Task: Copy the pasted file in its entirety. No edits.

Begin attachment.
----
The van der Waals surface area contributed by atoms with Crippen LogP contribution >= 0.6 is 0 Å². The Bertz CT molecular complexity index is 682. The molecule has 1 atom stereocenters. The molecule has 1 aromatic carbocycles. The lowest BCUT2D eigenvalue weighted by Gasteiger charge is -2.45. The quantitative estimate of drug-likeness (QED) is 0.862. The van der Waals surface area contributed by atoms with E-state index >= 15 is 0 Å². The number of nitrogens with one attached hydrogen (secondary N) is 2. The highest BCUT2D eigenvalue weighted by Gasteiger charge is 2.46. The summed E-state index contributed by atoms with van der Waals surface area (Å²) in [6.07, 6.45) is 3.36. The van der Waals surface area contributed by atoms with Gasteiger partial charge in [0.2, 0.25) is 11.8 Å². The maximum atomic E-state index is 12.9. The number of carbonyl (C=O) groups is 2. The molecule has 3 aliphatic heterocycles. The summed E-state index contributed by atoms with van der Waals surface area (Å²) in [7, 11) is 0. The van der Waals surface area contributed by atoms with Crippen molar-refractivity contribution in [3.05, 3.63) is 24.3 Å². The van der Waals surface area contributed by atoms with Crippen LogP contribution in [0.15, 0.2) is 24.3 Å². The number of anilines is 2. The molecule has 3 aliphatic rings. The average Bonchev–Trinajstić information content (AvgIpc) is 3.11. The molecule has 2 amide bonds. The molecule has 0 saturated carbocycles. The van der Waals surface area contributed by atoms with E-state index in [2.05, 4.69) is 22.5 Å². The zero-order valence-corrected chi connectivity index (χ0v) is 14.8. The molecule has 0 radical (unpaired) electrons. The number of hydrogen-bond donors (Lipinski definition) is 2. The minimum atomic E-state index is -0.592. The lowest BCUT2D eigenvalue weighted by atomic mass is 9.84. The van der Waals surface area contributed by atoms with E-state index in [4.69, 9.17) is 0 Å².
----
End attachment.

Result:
The van der Waals surface area contributed by atoms with Crippen LogP contribution >= 0.6 is 0 Å². The Bertz CT molecular complexity index is 682. The molecule has 1 atom stereocenters. The molecule has 1 aromatic carbocycles. The lowest BCUT2D eigenvalue weighted by Gasteiger charge is -2.45. The quantitative estimate of drug-likeness (QED) is 0.862. The van der Waals surface area contributed by atoms with E-state index >= 15 is 0 Å². The number of nitrogens with one attached hydrogen (secondary N) is 2. The highest BCUT2D eigenvalue weighted by Gasteiger charge is 2.46. The summed E-state index contributed by atoms with van der Waals surface area (Å²) in [6.07, 6.45) is 3.36. The van der Waals surface area contributed by atoms with Gasteiger partial charge in [0.2, 0.25) is 11.8 Å². The maximum atomic E-state index is 12.9. The number of carbonyl (C=O) groups is 2. The molecule has 3 aliphatic heterocycles. The summed E-state index contributed by atoms with van der Waals surface area (Å²) in [7, 11) is 0. The van der Waals surface area contributed by atoms with Crippen molar-refractivity contribution in [3.05, 3.63) is 24.3 Å². The van der Waals surface area contributed by atoms with Crippen LogP contribution in [0.15, 0.2) is 24.3 Å². The number of anilines is 2. The molecule has 3 aliphatic rings. The average Bonchev–Trinajstić information content (AvgIpc) is 3.11. The molecule has 2 amide bonds. The molecule has 0 saturated carbocycles. The van der Waals surface area contributed by atoms with E-state index in [2.05, 4.69) is 22.5 Å². The zero-order valence-corrected chi connectivity index (χ0v) is 14.8. The molecule has 0 radical (unpaired) electrons. The number of hydrogen-bond donors (Lipinski definition) is 2. The minimum atomic E-state index is -0.592. The lowest BCUT2D eigenvalue weighted by atomic mass is 9.84. The van der Waals surface area contributed by atoms with E-state index in [4.69, 9.17) is 0 Å².